Health care providers respond to financial incentives. They agree. And it’s not an insult.

Health care providers rarely admit that their care is influenced by financial incentives. In The 8 Basic Payment Methods in Health Care, Kevin Quinn disagrees.

[P]ayment methods clearly affect whether, how, and how much care is provided. Examples include hospital length of stay, diagnostic imaging in physician offices, home health care visits, coordination among physicians and hospitals, the volume and mix of services under fee-for-service medicine, and much more. Financial incentives seem particularly potent in situations of clinical ambiguity, such as diagnostic tests, follow-up visits, and some procedures. Effects of financial incentives often become more evident over time, such as decisions to open and close business lines and medical students’ choice of specialty.

If financing didn’t affect health care delivery, nobody would argue that payment cuts will harm patient care. However, that’s a standard argument providers make every time a Medicare payment cut is proposed. And though it may not apply to every circumstance, it’s not necessarily a bad argument. My point is that making the argument admits that how and how much providers are paid affects the care they deliver.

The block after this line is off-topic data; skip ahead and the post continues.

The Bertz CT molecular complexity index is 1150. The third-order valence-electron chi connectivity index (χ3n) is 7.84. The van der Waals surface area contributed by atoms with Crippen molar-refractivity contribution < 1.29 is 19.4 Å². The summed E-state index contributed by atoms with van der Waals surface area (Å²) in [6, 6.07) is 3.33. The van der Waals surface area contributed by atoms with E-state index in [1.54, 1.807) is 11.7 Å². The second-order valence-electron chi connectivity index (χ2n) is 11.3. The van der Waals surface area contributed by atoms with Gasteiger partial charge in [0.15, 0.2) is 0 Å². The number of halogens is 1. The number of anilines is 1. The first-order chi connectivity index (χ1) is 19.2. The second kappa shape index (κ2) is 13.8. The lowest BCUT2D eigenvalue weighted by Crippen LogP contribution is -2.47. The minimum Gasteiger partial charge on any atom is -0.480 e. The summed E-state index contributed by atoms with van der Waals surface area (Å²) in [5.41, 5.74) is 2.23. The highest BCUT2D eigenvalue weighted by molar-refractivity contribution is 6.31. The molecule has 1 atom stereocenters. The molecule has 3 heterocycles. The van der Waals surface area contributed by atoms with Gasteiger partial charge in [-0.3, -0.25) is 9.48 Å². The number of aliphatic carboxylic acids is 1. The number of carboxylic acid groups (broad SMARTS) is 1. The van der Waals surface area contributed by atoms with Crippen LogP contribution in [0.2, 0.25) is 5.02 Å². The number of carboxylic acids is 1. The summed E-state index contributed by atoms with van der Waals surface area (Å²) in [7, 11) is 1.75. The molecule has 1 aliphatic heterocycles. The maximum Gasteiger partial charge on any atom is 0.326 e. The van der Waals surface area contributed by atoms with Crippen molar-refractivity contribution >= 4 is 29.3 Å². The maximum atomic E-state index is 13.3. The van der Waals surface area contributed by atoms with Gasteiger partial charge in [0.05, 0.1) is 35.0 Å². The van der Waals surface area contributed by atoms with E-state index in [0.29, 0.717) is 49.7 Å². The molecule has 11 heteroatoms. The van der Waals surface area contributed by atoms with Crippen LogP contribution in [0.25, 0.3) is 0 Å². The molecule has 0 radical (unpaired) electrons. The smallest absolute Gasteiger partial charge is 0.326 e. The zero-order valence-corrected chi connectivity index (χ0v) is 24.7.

Similarly, how much I get paid affects my children’s education. Just as clinicians provide care under resource constraints, I parent under resource constraints. I cannot afford to live in the town in America with the absolute best schools, but my kids might learn more if I could. I cannot afford to take a year off to live with my kids in Paris or Hong Kong, but, arguably, it’d be an educational enhancement for my kids.

My kids don’t get every possible educational advantage money could by; they get every possible educational advantage I can reasonably afford with the money I have. Likewise, clinicians cannot provide every patient with every possible thing that might make them healthier (which, in many cases, wouldn’t be health care anyway). By and large, clinicians do the best they can with the resources they have available.

Saying that the nature of health care delivery responds to how and how much providers are paid isn’t an insult any more than saying I’d provide my kids with different educational experiences if I were paid more (or less or differently). It’s just admission of the fact that doing stuff requires resources and resources cost money. Different kinds and amounts of payment causes different kinds and amounts of resources to be affordable, therefore purchased, which affects the nature of care. Pay me in vouchers redeemable only for a home in the nearby town with a better school system or for flights to Paris and my children’s lives would no doubt be different.

Quinn’s paper is subtly awesome and a recommended read. I will write more about it in the future. He’s also the author that wrote one of my favorite opening paragraphs to a paper.


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